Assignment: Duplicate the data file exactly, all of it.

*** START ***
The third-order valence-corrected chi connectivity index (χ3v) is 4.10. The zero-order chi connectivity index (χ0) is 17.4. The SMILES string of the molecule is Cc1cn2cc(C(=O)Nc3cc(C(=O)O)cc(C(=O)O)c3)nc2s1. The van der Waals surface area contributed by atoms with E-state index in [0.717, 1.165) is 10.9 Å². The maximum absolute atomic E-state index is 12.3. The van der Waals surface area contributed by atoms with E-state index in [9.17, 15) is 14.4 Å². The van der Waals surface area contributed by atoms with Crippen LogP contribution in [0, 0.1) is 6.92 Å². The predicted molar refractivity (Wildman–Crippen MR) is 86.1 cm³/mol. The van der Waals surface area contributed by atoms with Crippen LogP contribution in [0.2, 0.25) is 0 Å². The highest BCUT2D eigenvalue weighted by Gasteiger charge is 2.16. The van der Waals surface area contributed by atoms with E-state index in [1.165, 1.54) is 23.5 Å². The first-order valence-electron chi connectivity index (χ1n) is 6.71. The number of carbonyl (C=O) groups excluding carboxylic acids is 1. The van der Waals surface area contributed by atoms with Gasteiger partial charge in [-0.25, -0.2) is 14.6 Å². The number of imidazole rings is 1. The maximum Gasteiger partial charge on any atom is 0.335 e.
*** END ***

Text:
The third-order valence-corrected chi connectivity index (χ3v) is 4.10. The zero-order chi connectivity index (χ0) is 17.4. The SMILES string of the molecule is Cc1cn2cc(C(=O)Nc3cc(C(=O)O)cc(C(=O)O)c3)nc2s1. The van der Waals surface area contributed by atoms with E-state index in [0.717, 1.165) is 10.9 Å². The maximum absolute atomic E-state index is 12.3. The van der Waals surface area contributed by atoms with E-state index in [9.17, 15) is 14.4 Å². The van der Waals surface area contributed by atoms with Crippen LogP contribution in [0, 0.1) is 6.92 Å². The predicted molar refractivity (Wildman–Crippen MR) is 86.1 cm³/mol. The van der Waals surface area contributed by atoms with Crippen LogP contribution in [0.2, 0.25) is 0 Å². The highest BCUT2D eigenvalue weighted by Gasteiger charge is 2.16. The van der Waals surface area contributed by atoms with E-state index in [1.165, 1.54) is 23.5 Å². The first-order valence-electron chi connectivity index (χ1n) is 6.71. The number of carbonyl (C=O) groups excluding carboxylic acids is 1. The van der Waals surface area contributed by atoms with Gasteiger partial charge in [-0.25, -0.2) is 14.6 Å². The number of imidazole rings is 1. The maximum Gasteiger partial charge on any atom is 0.335 e.